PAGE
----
His followers called him the ‘prophet’ and each week he preached to thousands in his mega-church, countless more over his private TV channel and healed the sick with just a touch of his hand.
T.B. Joshua became an evangelical phenomenon in Nigeria where religion, either Christian or Islamic, is king.
The “Man of God” as his millions of followers — which include presidents and politicians, reverently referred to their beloved spiritual leader of “miracles” and “resurrections” was often adored and ‘almost worshipped’.
Who was TB Joshua
TB Joshua was born on June 12, 1963, in Ondo State, Nigeria.
He received his primary education between 1971 and 1977 but could not finish his secondary education.
His struggle stems back to the 1970s where he did several manual jobs to survive.
He was an active member of a local church and his enormous contributions would nickname him as a ‘small pastor’.
The Nigerian-born pastor was the founder of the megachurch Synagogue Church Of All Nations (SCOAN), which also runs the Emmanuel Television Station in Lagos, Nigeria.
More than 15,000 people from Nigeria and abroad attend SCOAN’s Sunday services.
The preacher was noted for making predictions and for his claims to cure various ailments and to make people prosper through miracles.
Nevertheless, his lavish life was evident to everyone.
He was known to have owned a fleet of expensive cars including a private jet.
Mr. Joshua was considered an outsider by other Nigerian pastors due to the fact that he was self-made.
He created his own path and never relied on other pastors or denominations for success.
Part of his work as a prophet was to drive out demons in a process some described as exorcism.
Many of his followers felt his presence and power to heal the sick.
His method of preaching and practice was more or less the same as other churches in Nigeria where the sick got cured, problems addressed among other issues.
Although the religious leader boasted an avid following, Prophet T.B. Joshua also had his share of critics who dismissed him as a charlatan and fraudster.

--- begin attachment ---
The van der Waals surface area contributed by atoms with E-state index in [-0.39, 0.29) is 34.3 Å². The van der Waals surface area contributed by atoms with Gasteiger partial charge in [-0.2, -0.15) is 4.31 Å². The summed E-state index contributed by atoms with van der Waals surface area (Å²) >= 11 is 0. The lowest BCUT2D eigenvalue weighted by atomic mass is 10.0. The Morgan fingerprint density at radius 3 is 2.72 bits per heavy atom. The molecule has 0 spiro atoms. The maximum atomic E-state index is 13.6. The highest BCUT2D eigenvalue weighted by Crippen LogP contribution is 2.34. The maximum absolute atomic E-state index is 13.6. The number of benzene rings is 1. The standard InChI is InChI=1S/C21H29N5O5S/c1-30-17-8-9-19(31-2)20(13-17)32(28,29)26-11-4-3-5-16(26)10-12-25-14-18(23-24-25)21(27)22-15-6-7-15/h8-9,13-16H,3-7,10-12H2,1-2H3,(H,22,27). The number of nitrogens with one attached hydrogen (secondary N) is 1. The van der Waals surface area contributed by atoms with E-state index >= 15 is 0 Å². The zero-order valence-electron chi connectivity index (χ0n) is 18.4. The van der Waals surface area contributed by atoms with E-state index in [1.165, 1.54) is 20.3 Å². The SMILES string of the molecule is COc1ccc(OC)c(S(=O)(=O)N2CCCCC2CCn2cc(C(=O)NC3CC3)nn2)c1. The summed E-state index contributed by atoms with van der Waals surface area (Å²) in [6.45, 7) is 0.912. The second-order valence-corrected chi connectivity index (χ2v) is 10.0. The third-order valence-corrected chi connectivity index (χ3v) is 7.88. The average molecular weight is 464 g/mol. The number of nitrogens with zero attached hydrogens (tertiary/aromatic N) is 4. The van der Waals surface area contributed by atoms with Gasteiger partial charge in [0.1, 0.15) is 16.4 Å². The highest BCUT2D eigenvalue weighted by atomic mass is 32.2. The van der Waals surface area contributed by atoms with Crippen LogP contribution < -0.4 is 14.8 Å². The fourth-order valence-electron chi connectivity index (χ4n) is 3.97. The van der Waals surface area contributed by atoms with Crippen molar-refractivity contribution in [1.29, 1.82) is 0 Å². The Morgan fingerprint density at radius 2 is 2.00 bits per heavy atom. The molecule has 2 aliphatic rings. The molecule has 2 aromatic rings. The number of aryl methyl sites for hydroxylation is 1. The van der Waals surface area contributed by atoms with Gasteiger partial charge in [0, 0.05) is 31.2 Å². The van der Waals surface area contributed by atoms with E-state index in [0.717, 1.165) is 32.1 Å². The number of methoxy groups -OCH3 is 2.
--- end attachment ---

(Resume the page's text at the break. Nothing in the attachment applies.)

There are many others within Nigeria and in the international community who condemned the — both beloved and controversial, prophet’s position on the matter as a human rights issue.
Some individuals cast doubts over his ‘miracle powers’ that saw him attract mammoth crowds whenever he had a mega rally.
Through his touch, congregants would fall down in what he described as casting out demons from the inflicted.
Non-believers have termed his work as a ‘sham’ and even called him a ‘fake’ preacher.
-TB Joshua’s Youtube channel shutdown-
After a complaint from the British association OpenDemocracy, denouncing hateful and homophobic speech, the channel — which had more than 1.8 million subscribers and 600 million views, was shut down.
Giant social network Facebook also removed several videos from the page officially affiliated with the church and the prophet for violating the company’s policy prohibiting “attacks on people based on their sexual orientation or gender.”
The page which has 5.6 million subscribers — like the now shut down YouTube channel, contained videos of beatings of people from the LGBTQIA community to supposedly help exorcise the “demon of homosexuality” inside them.
YouTube’s decision to shut down the Emmanual TV channel on their platform caused digital outrage among those of shared views on homosexuality amongst the prophet’s following.
-2014 church accident-
In September 2014, the guest house of the church collapsed, killing more than 100 people, most of them foreigners who were in Nigeria to attend his services.
Authorities said the building collapsed due to structural defects.
The pastor, however, insisted the building was blown up by a light plane that he claimed flew over it shortly before the building collapsed.
The inquest verdict attributed the collapse of the six-storey guesthouse to structural failures and said it did not have planning permission.
The Mountain of Fire and Miracles Ministry, one of the largest Pentecostal churches in Nigeria, has one of the largest church auditoriums in the world with a seating capacity of 500,000.